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Adrian Trotman DSC_3098Officially named the 2016 Wet / Hurricane Season Caribbean Climate Outlook Forum (CariCOF), to officially announce the forecasts for the Caribbean’s wet / hurricane season and discuss their implications for the region with many national and regional stakeholders in climate-sensitive sectors, will take place on Monday, May 30 and Tuesday, May 31 (9:00am to 5:00pm) at the Fort Young Hotel in Roseau.

The event is organised by the regional climate services provider, the Caribbean Institute for Meteorology and Hydrology (CIMH), in collaboration with the Dominica Meteorological Service, and its many development partners including United States Agency for International Development (USAID), the Department of Environment Canada, The World Meteorological Organization (WMO), the International Research Institute for Climate and Society (IRI), and the University of Arizona.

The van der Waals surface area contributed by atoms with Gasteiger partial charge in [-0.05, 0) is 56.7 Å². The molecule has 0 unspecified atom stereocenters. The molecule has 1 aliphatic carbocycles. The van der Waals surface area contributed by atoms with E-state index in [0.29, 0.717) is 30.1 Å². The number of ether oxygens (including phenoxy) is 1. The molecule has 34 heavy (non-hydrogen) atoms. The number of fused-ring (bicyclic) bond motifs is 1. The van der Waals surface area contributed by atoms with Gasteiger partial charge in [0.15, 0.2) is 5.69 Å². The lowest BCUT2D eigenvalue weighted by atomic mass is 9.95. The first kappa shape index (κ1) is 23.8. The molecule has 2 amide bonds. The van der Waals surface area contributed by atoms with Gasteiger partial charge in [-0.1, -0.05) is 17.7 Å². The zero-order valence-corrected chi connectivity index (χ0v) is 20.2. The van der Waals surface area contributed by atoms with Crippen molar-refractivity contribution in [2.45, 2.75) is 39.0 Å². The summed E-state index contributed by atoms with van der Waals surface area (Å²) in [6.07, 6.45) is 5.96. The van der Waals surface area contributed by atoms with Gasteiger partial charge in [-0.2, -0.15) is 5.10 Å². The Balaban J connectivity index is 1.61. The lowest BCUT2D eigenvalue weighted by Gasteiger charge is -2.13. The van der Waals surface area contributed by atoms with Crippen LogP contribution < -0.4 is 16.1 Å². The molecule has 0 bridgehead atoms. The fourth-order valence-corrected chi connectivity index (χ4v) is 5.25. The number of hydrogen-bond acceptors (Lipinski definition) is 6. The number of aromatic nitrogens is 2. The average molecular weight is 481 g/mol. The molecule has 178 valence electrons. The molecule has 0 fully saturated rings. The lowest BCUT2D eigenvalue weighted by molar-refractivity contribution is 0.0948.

Participants at the 2016 Wet / Hurricane Season CariCOF will include representatives from 20 Caribbean National Meteorological Services, government officials and practitioners from the climate-sensitive sectors, particularly health and disaster risk management. Also expected to attend are representatives from development partners, including the Department of Health Canada, the Pan-American Health Organization (PAHO), key regional development and sector agencies, and the Ministry of Health in Dominica.